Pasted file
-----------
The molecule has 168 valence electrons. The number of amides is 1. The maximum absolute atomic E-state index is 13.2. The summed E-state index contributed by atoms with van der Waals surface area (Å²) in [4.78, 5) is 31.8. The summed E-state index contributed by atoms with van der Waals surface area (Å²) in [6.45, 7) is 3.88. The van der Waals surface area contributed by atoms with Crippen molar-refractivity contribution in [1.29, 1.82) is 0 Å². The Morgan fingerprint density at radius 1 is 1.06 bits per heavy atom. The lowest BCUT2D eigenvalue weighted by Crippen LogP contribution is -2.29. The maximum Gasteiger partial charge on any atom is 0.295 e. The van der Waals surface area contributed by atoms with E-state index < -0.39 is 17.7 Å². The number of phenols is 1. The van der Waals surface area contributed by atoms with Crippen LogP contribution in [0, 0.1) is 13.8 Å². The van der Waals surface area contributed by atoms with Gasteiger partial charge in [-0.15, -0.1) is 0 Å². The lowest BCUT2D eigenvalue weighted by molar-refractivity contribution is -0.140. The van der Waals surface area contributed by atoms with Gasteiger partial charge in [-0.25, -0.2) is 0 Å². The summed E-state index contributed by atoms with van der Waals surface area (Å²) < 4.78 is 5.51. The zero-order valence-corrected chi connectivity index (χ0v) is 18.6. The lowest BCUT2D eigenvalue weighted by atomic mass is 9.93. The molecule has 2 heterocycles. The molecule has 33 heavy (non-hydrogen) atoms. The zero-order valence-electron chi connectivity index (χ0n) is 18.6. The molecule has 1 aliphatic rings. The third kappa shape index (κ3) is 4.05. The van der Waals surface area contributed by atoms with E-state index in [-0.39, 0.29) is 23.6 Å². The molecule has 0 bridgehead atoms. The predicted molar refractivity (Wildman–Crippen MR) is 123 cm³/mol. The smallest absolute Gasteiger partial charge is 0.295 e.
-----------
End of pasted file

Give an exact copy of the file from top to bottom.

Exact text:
The molecule has 168 valence electrons. The number of amides is 1. The maximum absolute atomic E-state index is 13.2. The summed E-state index contributed by atoms with van der Waals surface area (Å²) in [4.78, 5) is 31.8. The summed E-state index contributed by atoms with van der Waals surface area (Å²) in [6.45, 7) is 3.88. The van der Waals surface area contributed by atoms with Crippen molar-refractivity contribution in [1.29, 1.82) is 0 Å². The Morgan fingerprint density at radius 1 is 1.06 bits per heavy atom. The lowest BCUT2D eigenvalue weighted by Crippen LogP contribution is -2.29. The maximum Gasteiger partial charge on any atom is 0.295 e. The van der Waals surface area contributed by atoms with E-state index < -0.39 is 17.7 Å². The number of phenols is 1. The van der Waals surface area contributed by atoms with Crippen LogP contribution in [0, 0.1) is 13.8 Å². The van der Waals surface area contributed by atoms with Gasteiger partial charge in [-0.15, -0.1) is 0 Å². The lowest BCUT2D eigenvalue weighted by molar-refractivity contribution is -0.140. The van der Waals surface area contributed by atoms with Gasteiger partial charge in [-0.25, -0.2) is 0 Å². The summed E-state index contributed by atoms with van der Waals surface area (Å²) < 4.78 is 5.51. The zero-order valence-corrected chi connectivity index (χ0v) is 18.6. The lowest BCUT2D eigenvalue weighted by atomic mass is 9.93. The molecule has 2 heterocycles. The molecule has 33 heavy (non-hydrogen) atoms. The zero-order valence-electron chi connectivity index (χ0n) is 18.6. The molecule has 1 aliphatic rings. The third kappa shape index (κ3) is 4.05. The van der Waals surface area contributed by atoms with E-state index in [-0.39, 0.29) is 23.6 Å². The molecule has 0 bridgehead atoms. The predicted molar refractivity (Wildman–Crippen MR) is 123 cm³/mol. The smallest absolute Gasteiger partial charge is 0.295 e.